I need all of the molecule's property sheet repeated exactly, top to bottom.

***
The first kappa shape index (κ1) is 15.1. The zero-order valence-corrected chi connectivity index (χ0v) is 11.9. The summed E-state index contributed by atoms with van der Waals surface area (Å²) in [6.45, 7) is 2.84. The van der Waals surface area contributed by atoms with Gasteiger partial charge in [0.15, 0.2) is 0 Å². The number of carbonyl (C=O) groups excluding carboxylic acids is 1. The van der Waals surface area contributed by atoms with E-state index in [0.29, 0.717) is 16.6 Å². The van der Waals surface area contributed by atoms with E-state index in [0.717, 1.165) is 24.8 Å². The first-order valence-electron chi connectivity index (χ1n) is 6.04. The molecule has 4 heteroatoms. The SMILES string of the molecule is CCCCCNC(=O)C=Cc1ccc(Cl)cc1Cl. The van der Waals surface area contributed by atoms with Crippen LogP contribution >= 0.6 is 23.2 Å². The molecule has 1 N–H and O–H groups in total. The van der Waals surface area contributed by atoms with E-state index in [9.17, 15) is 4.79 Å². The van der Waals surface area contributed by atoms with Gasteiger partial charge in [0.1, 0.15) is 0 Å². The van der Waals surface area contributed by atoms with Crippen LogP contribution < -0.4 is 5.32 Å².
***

The first kappa shape index (κ1) is 15.1. The zero-order valence-corrected chi connectivity index (χ0v) is 11.9. The summed E-state index contributed by atoms with van der Waals surface area (Å²) in [6.45, 7) is 2.84. The van der Waals surface area contributed by atoms with Gasteiger partial charge in [0.15, 0.2) is 0 Å². The number of carbonyl (C=O) groups excluding carboxylic acids is 1. The van der Waals surface area contributed by atoms with E-state index in [0.29, 0.717) is 16.6 Å². The van der Waals surface area contributed by atoms with E-state index in [0.717, 1.165) is 24.8 Å². The first-order valence-electron chi connectivity index (χ1n) is 6.04. The molecule has 4 heteroatoms. The SMILES string of the molecule is CCCCCNC(=O)C=Cc1ccc(Cl)cc1Cl. The van der Waals surface area contributed by atoms with Crippen LogP contribution >= 0.6 is 23.2 Å². The molecule has 1 N–H and O–H groups in total. The van der Waals surface area contributed by atoms with E-state index in [9.17, 15) is 4.79 Å². The van der Waals surface area contributed by atoms with Gasteiger partial charge in [0.1, 0.15) is 0 Å². The van der Waals surface area contributed by atoms with Crippen LogP contribution < -0.4 is 5.32 Å².